Treilhard had, before the Revolution, the reputation of being an honest man and an able advocate; but has since joined the criminals of all factions, being an accomplice in their guilt and a sharer of their spoils. In the convention, he voted for the death of Louis XVI. and pursued without mercy the unfortunate Marie Antoinette to the scaffold. During his missions in the departments, wherever he went the guillotine was erected and blood flowed in streams. He was, nevertheless, accused by Robespierre of moderatism. At Lille, in 1797, and at Rastadt, in 1798, he negotiated as a plenipotentiary with the representatives of Princes, and in 1799 corresponded as a director with Emperors and Kings, to whom he wrote as his great and dear friends. He is now a Counsellor of State, in the section of legislation, and enjoys a fortune of several millions of livres, arising from estates in the country, and from leases in the capital. As this accident at Madame de C——n’s soon became public, his friends gave out that he had of late been exceedingly absent, and, from absence of mind, puts everything he can lay hold of into his pocket. He is not a favourite with Madame Bonaparte, and she asked her husband to dismiss and disgrace him for an act so disgraceful to a grand officer of the Legion of Honour, but was answered, “Were I to turn away all the thieves and rogues that encompass me I should soon cease to reign. I despise them, but I must employ them.”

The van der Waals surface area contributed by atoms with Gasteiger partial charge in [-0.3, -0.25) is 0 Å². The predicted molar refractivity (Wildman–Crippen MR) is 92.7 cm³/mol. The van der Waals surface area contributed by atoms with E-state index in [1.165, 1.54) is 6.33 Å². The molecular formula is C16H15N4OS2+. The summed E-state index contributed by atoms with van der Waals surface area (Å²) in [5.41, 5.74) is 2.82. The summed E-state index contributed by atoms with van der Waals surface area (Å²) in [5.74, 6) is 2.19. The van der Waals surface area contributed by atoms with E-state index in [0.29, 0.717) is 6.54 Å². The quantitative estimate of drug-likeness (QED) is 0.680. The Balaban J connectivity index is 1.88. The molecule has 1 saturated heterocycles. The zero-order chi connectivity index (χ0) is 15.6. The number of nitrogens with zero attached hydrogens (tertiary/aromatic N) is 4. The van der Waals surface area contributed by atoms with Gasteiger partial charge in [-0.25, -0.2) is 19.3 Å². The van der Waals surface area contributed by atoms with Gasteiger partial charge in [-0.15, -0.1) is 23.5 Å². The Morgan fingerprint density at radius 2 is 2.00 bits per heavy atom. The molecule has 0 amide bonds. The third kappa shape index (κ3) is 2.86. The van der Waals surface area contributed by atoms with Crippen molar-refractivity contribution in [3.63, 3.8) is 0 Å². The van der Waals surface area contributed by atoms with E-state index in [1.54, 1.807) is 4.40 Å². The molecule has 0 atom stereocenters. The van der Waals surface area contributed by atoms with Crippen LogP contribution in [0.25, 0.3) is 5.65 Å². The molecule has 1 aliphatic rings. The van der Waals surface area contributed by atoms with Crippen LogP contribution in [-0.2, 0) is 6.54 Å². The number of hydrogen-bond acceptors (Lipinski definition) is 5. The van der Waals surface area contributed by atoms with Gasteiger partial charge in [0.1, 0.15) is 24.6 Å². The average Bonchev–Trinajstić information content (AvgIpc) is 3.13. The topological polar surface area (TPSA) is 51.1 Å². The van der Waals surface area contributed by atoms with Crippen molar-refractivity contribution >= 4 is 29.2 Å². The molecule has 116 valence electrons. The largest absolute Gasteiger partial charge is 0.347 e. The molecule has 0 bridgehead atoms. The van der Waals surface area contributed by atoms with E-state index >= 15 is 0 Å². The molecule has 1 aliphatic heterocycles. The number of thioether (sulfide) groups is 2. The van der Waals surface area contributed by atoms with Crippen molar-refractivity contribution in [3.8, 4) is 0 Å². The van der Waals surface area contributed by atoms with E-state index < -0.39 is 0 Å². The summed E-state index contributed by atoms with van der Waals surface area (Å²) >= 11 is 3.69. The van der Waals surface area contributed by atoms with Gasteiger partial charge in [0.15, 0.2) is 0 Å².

It is whispered that the police have discovered another of Madame de C n’s lost gold plates at a pawnbroker’s, where it had been pledged by the wife of another Counsellor of State, Francois de Nantes.
This I give you merely as a report! though the fact is, that Madame Francois is very fond of gambling, but very unfortunate; and she, with other of our fashionable ladies, has more than once resorted to her charms for the payment of her gambling debts.
MEMOIRS OF THE COURT OF ST. CLOUD
Being Secret Letters from a Gentleman at Paris to a Nobleman in London
Paris, September, 1805.
My lord:—Since my return here, I have never neglected to present myself before our Sovereign, on his days of grand reviews and grand diplomatic audiences. I never saw him more condescending, more agreeable, or, at least, less offensive, than on the day of his last levee, before he set out to be inaugurated a King of Italy; nor worse tempered, more petulant, agitated, abrupt, and rude than at his first grand audience after his arrival from Milan, when this ceremony had been performed. I am not the only one who has made this remark; he did not disguise either his good or ill-humour; and it was only requisite to have eyes and ears to see and be disgusted at the difference of behaviour.